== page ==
It is no secret that Nick Edmiston is a fan of classic yachts. He has played a central role in the sale and refit of several notable vintage motor yachts over the past 20 years, including Blue Bird (1938), Nahlin (1930), Malahne (1937), and now 71-metre Haida 1929. Built by Krupp Germaniawerft for the millionaire yeast magnate Max Fleischmann, the yacht has sailed under a number of high-profile owners since her launch nearly 90 years ago. Earlier this year, she was delivered to her latest owner following an extensive 18-month restoration at the Pendennis shipyard in Falmouth, UK. SuperYacht Times talked with Nick Edmiston and broker Alex Busher, who acted as liaison between Edmiston and the new owner, about the challenges associated with restoring and managing classic yachts. We began by asking how Haida came to change hands in 2016.Photo: EdmistonNick: I’d known the yacht for years, ever since she was called Sarina and owned by Loel Guinness, who spared no expense to make sure she remained in excellent shape. The last owner had been hanging onto her with the thought of taking a long cruise, but that never happened. After several years when she was effectively mothballed, he decided to sell her and we brokered the deal with the new owner. Like all restorations, the worklist grew as the project progressed, but he was determined to bring her back into top condition with a view to chartering and taking her around the world.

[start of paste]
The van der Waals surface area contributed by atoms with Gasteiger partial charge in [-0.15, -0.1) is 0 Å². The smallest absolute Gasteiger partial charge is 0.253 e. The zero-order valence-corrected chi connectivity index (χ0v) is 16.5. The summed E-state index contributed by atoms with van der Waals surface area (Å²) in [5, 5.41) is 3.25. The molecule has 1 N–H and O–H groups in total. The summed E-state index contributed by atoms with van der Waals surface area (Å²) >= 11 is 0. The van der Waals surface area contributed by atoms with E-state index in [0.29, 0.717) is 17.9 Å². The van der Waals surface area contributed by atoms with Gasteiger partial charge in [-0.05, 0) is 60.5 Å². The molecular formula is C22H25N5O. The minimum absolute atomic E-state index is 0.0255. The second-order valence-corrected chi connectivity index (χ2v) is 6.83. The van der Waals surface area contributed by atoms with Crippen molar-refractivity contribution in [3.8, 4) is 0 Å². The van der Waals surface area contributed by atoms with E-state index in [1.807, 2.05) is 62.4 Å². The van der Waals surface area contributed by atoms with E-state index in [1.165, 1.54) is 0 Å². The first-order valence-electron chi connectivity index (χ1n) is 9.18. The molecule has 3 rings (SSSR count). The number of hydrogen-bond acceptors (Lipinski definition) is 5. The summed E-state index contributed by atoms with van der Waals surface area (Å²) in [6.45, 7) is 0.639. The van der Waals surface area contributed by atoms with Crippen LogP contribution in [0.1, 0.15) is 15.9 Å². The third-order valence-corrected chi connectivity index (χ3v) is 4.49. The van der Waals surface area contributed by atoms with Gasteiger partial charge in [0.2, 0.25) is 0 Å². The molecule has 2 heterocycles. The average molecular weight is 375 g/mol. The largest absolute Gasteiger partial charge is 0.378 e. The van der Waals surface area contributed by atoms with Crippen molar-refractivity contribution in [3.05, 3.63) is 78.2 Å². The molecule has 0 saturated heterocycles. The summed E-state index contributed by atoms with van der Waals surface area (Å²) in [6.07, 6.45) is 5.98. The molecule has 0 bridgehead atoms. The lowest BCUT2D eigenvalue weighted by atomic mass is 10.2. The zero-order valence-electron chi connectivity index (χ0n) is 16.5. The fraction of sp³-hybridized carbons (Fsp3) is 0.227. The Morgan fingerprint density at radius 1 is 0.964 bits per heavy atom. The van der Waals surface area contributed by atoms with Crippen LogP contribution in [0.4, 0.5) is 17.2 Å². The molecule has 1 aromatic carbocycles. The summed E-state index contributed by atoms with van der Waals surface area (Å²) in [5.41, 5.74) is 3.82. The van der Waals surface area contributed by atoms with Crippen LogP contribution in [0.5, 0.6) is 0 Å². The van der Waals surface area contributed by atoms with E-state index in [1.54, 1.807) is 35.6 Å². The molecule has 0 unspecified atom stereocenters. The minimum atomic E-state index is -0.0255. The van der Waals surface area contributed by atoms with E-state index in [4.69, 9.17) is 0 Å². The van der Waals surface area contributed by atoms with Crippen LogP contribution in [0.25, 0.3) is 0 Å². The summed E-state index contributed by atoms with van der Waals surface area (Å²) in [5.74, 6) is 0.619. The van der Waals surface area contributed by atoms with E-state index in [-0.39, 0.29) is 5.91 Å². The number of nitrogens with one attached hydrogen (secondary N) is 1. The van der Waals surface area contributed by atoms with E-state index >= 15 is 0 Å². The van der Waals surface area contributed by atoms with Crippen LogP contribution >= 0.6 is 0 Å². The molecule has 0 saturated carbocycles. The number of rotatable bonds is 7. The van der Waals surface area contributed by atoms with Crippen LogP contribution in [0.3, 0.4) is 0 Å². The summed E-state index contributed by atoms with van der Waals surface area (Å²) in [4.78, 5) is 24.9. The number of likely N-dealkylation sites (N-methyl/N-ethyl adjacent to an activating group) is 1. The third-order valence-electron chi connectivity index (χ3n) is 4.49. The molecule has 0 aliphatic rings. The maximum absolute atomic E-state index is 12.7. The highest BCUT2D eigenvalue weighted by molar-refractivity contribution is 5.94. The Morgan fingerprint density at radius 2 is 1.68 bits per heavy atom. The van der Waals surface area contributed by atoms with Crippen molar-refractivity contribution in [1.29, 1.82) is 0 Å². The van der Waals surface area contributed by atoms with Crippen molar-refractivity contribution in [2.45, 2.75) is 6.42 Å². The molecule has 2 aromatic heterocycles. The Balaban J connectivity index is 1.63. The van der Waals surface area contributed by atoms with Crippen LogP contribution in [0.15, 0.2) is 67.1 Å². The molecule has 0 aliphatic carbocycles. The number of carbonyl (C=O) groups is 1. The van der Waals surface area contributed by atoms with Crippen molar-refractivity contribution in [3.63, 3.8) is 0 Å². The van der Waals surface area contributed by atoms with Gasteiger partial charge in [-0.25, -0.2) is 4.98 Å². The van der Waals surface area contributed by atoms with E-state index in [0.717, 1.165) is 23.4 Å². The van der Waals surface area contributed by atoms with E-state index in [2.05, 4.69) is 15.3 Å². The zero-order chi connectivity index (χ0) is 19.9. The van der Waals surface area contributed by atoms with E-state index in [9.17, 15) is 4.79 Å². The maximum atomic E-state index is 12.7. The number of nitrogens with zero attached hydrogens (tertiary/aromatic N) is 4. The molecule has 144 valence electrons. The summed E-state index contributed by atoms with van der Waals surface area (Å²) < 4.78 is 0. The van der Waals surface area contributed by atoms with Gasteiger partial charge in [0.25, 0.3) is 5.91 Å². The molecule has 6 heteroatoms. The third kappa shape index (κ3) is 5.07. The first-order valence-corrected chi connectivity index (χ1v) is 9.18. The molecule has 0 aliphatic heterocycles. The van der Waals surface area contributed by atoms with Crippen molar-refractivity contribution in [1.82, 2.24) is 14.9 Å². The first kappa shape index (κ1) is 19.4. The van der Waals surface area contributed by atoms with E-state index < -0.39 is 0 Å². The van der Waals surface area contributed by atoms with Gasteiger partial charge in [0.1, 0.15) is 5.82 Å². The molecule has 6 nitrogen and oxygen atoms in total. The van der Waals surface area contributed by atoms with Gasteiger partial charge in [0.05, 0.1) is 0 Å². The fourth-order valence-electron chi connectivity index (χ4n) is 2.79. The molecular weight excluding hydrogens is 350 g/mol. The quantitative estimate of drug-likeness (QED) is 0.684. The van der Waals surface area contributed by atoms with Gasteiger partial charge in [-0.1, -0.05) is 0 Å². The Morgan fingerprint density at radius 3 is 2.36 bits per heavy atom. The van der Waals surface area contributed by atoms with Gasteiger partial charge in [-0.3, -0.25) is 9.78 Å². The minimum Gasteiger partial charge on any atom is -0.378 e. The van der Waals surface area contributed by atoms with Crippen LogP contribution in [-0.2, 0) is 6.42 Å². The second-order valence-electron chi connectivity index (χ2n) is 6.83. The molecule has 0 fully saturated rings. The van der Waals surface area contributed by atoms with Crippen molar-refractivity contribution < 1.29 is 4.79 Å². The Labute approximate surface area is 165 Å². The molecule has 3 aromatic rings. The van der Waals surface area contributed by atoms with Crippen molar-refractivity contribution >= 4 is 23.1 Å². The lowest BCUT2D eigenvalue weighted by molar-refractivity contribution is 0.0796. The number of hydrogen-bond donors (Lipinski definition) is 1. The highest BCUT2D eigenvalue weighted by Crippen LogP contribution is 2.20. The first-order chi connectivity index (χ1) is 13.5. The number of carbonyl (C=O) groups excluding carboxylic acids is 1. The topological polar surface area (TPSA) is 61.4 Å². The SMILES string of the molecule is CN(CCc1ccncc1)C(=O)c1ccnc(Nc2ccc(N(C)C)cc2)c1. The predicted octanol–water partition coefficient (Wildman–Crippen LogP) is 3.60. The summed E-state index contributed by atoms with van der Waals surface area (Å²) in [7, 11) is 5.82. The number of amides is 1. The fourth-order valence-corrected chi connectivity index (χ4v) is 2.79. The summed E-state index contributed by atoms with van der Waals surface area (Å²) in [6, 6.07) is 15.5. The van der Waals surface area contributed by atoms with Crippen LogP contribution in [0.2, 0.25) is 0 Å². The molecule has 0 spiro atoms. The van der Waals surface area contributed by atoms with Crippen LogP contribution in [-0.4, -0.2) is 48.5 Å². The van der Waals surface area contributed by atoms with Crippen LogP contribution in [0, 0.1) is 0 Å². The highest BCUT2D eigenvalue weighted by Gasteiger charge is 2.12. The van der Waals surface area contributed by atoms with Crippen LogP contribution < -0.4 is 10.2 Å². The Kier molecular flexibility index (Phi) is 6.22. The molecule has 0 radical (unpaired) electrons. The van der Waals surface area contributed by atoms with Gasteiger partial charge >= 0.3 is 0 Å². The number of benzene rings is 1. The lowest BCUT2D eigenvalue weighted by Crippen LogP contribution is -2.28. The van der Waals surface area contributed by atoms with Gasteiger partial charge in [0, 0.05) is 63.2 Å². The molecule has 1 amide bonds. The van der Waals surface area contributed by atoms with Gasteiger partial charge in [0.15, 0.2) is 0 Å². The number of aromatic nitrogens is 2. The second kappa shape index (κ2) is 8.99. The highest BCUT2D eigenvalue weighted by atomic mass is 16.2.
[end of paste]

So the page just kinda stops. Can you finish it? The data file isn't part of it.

Alex: The restoration was really needed. She’d undergone a previous refit in Turkey in 2000, which hadn’t addressed some of the major issues. After a survey of the hull, we very quickly realised the underwater profile would have to be stripped down to the frames for the first time in almost 90 years. The fact she was still intact is a testament to Germany’s shipbuilding prowess, but we ended up replacing the tanks and 60 percent of the hull, using over 100 tons of marine-grade steel in the process. At one point there were 70 welders working on her: when the old funnel was removed and engine room gutted, you could look down through the decks and see the bottom of the dry dock.
Photo: EdmistonWhy the decision to go to Pendennis for the refit?
Alex: Several reasons. Besides having a slot available, Pendennis has experience of refitting other classic motor yachts, including Malahne and Fair Lady. They had also completed a short refit of the yacht in 2011 when she was called Dona Amélia, so had a lot of prior knowledge. Brexit had just kicked off and sterling had taken a hit, so the exchange rate was a consideration. Another factor was that the yard is very discreet and a bit off-radar down in Falmouth, which suited the owner who wished to maintain his privacy.
Considering the high cost of restoration and maintenance, what kind of owner decides to invest in a classic yacht?